The £3.4m (€4m) project has been funded by Wave Energy Scotland (WES) as part of the Novel Wave Energy Converter development programme. 

    The objective of the programme is to demonstrate Europe’s leading wave energy technologies in real sea conditions. 

    Weighing 50 tonnes, the seven metre high, four metre diameter Waveswing will produce continuous power of 16kW in moderate seas. 



    Mart. Cardiff. 5.58 kWp PV systems (3.58 ESE & 2.0 WNW)

    For general PV advice please see the PV FAQ thread on the Green & Ethical Board.
  • Martyn1981Martyn1981 Forumite
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    There seem to be a number of articles like this at the moment which credit UK Gov with ambitious targets, but also report that actual action is lagging.

    The article also mentions how a little support for on-shore wind should lift it to 30GW by 2030, roughly twice what we have today. For info, the target for off-shore wind by 2030 is 40GW, up from 30GW, but again, that's a Gov pledge.


    CCC gives Westminster the hurry up on climate pledges


    The UK government has been ‘too slow’ to follow its ambitious climate targets with delivery, according to the country’s independent Committee on Climate Change (CCC).

    In two new progress reports, the CCC said that Downing Street’s Ten Point Plan, published at the end of last year, had yet to be backed up with firm policies including on renewable energy.

    The reports call on the government to outline clear targets to ramp up onshore wind and solar deployment by 2030.

    The CCC also wants to see continuing auctions for clean power contracts and reforms to the planning system to empower local communities who want new wind projects.




    Mart. Cardiff. 5.58 kWp PV systems (3.58 ESE & 2.0 WNW)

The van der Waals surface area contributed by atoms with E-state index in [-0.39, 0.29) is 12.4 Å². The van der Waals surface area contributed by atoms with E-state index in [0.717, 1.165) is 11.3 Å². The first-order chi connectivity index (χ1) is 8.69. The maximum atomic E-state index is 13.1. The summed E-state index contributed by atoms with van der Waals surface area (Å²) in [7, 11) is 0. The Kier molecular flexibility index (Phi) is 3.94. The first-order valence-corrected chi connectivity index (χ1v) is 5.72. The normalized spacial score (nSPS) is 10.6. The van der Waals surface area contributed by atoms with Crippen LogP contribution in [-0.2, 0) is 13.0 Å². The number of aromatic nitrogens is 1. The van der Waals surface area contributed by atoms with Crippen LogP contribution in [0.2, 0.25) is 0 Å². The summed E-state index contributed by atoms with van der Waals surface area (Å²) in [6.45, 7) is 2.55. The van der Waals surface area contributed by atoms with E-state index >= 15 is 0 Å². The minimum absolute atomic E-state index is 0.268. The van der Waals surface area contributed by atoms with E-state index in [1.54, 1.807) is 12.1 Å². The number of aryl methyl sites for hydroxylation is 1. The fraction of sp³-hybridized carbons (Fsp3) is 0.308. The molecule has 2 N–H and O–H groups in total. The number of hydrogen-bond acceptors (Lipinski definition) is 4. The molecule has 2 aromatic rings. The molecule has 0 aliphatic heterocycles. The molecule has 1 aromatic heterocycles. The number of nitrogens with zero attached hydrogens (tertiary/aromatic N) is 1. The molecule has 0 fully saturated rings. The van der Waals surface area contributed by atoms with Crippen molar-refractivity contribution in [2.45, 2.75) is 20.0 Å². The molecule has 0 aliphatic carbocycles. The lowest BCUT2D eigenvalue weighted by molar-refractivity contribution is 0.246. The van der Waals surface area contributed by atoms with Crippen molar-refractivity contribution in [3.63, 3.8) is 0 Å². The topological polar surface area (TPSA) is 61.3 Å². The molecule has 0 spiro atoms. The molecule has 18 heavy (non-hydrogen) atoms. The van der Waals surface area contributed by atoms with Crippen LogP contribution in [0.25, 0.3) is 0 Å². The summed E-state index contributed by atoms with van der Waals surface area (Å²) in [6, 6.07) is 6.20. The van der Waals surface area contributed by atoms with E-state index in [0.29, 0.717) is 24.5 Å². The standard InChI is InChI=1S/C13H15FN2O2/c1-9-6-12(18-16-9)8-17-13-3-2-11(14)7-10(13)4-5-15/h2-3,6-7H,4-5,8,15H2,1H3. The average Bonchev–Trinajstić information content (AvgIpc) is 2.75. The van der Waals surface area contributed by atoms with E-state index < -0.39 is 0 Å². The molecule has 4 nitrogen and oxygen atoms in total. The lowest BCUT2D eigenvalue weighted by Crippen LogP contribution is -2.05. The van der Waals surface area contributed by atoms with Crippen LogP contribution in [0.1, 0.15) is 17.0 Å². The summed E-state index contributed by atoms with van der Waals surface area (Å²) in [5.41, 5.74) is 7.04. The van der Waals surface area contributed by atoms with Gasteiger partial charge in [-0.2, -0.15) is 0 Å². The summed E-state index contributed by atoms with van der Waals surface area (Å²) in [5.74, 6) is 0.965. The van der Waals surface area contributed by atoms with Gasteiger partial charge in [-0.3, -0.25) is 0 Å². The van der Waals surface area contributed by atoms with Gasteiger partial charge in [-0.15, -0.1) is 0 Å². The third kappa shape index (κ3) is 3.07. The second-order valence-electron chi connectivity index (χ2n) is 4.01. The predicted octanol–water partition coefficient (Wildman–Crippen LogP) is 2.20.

For general PV advice please see the PV FAQ thread on the Green & Ethical Board.
  • michaelsmichaels Forumite
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    There seem to be a number of articles like this at the moment which credit UK Gov with ambitious targets, but also report that actual action is lagging.

    The article also mentions how a little support for on-shore wind should lift it to 30GW by 2030, roughly twice what we have today. For info, the target for off-shore wind by 2030 is 40GW, up from 30GW, but again, that's a Gov pledge.


    CCC gives Westminster the hurry up on climate pledges


    The UK government has been ‘too slow’ to follow its ambitious climate targets with delivery, according to the country’s independent Committee on Climate Change (CCC).

    In two new progress reports, the CCC said that Downing Street’s Ten Point Plan, published at the end of last year, had yet to be backed up with firm policies including on renewable energy.

    The reports call on the government to outline clear targets to ramp up onshore wind and solar deployment by 2030.

    The CCC also wants to see continuing auctions for clean power contracts and reforms to the planning system to empower local communities who want new wind projects.




    That sounds extremely unambitious for offshore wind - if the market wants to go faster would govt policy on granting licences potentially slow down deployment?
    I think....
  • edited 24 June at 6:32PM
    EVandPVEVandPV Forumite
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    edited 24 June at 6:32PM